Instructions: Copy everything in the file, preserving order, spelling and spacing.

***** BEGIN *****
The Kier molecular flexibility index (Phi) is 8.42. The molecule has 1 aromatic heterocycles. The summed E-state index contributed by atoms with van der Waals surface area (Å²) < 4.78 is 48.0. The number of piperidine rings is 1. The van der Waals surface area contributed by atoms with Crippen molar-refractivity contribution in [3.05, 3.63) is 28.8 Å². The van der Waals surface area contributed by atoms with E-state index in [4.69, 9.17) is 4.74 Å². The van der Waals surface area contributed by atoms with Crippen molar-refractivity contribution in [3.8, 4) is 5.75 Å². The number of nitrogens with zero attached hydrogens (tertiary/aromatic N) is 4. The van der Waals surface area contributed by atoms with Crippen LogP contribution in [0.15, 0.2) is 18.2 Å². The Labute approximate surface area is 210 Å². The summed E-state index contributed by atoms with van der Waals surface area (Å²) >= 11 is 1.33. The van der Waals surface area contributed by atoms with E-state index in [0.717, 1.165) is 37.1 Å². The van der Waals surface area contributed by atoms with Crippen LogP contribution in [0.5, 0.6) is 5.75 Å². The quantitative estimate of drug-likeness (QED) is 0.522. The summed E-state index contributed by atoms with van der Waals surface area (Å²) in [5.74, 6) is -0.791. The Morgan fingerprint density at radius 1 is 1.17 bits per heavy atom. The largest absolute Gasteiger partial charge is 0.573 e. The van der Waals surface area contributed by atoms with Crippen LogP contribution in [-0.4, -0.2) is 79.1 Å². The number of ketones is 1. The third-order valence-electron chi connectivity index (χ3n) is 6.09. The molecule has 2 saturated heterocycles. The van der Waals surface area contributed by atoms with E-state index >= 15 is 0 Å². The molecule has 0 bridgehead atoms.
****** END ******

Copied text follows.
The Kier molecular flexibility index (Phi) is 8.42. The molecule has 1 aromatic heterocycles. The summed E-state index contributed by atoms with van der Waals surface area (Å²) < 4.78 is 48.0. The number of piperidine rings is 1. The van der Waals surface area contributed by atoms with Crippen molar-refractivity contribution in [3.05, 3.63) is 28.8 Å². The van der Waals surface area contributed by atoms with E-state index in [4.69, 9.17) is 4.74 Å². The van der Waals surface area contributed by atoms with Crippen molar-refractivity contribution in [3.8, 4) is 5.75 Å². The number of nitrogens with zero attached hydrogens (tertiary/aromatic N) is 4. The van der Waals surface area contributed by atoms with Crippen LogP contribution in [0.15, 0.2) is 18.2 Å². The Labute approximate surface area is 210 Å². The summed E-state index contributed by atoms with van der Waals surface area (Å²) >= 11 is 1.33. The van der Waals surface area contributed by atoms with E-state index in [0.717, 1.165) is 37.1 Å². The van der Waals surface area contributed by atoms with Crippen LogP contribution in [0.5, 0.6) is 5.75 Å². The quantitative estimate of drug-likeness (QED) is 0.522. The summed E-state index contributed by atoms with van der Waals surface area (Å²) in [5.74, 6) is -0.791. The Morgan fingerprint density at radius 1 is 1.17 bits per heavy atom. The largest absolute Gasteiger partial charge is 0.573 e. The van der Waals surface area contributed by atoms with Crippen LogP contribution in [-0.4, -0.2) is 79.1 Å². The number of ketones is 1. The third-order valence-electron chi connectivity index (χ3n) is 6.09. The molecule has 2 saturated heterocycles. The van der Waals surface area contributed by atoms with E-state index >= 15 is 0 Å². The molecule has 0 bridgehead atoms.